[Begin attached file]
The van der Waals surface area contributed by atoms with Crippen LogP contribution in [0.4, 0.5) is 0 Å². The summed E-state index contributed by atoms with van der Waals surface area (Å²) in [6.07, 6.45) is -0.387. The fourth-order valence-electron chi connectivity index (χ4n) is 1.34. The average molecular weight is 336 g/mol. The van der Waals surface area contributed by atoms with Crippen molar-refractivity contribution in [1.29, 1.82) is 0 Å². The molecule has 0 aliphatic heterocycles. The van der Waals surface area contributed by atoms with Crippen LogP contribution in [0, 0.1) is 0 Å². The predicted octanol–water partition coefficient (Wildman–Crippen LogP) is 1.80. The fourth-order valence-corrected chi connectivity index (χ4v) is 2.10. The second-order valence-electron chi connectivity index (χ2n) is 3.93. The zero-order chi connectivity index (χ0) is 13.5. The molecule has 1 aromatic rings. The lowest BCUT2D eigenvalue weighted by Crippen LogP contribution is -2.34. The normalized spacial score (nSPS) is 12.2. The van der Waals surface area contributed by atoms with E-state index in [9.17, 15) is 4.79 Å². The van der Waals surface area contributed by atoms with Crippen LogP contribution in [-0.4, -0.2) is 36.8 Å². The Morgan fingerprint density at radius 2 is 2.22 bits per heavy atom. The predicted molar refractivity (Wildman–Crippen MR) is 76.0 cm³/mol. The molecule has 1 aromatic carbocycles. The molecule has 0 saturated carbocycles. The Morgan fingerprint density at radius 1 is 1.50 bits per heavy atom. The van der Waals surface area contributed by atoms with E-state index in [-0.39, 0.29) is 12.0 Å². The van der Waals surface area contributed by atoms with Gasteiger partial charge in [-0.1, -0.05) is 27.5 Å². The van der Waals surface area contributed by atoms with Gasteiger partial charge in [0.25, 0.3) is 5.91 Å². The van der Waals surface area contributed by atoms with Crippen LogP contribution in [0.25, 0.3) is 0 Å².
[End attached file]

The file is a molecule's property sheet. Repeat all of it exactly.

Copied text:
The van der Waals surface area contributed by atoms with Crippen LogP contribution in [0.4, 0.5) is 0 Å². The summed E-state index contributed by atoms with van der Waals surface area (Å²) in [6.07, 6.45) is -0.387. The fourth-order valence-electron chi connectivity index (χ4n) is 1.34. The average molecular weight is 336 g/mol. The van der Waals surface area contributed by atoms with Crippen molar-refractivity contribution in [1.29, 1.82) is 0 Å². The molecule has 0 aliphatic heterocycles. The van der Waals surface area contributed by atoms with Crippen LogP contribution in [0, 0.1) is 0 Å². The predicted octanol–water partition coefficient (Wildman–Crippen LogP) is 1.80. The fourth-order valence-corrected chi connectivity index (χ4v) is 2.10. The second-order valence-electron chi connectivity index (χ2n) is 3.93. The zero-order chi connectivity index (χ0) is 13.5. The molecule has 1 aromatic rings. The lowest BCUT2D eigenvalue weighted by Crippen LogP contribution is -2.34. The normalized spacial score (nSPS) is 12.2. The van der Waals surface area contributed by atoms with E-state index in [9.17, 15) is 4.79 Å². The van der Waals surface area contributed by atoms with Crippen LogP contribution in [-0.4, -0.2) is 36.8 Å². The Morgan fingerprint density at radius 2 is 2.22 bits per heavy atom. The predicted molar refractivity (Wildman–Crippen MR) is 76.0 cm³/mol. The molecule has 1 aromatic carbocycles. The molecule has 0 saturated carbocycles. The Morgan fingerprint density at radius 1 is 1.50 bits per heavy atom. The van der Waals surface area contributed by atoms with E-state index in [-0.39, 0.29) is 12.0 Å². The van der Waals surface area contributed by atoms with Gasteiger partial charge in [-0.1, -0.05) is 27.5 Å². The van der Waals surface area contributed by atoms with Gasteiger partial charge in [0.25, 0.3) is 5.91 Å². The van der Waals surface area contributed by atoms with Crippen LogP contribution in [0.25, 0.3) is 0 Å².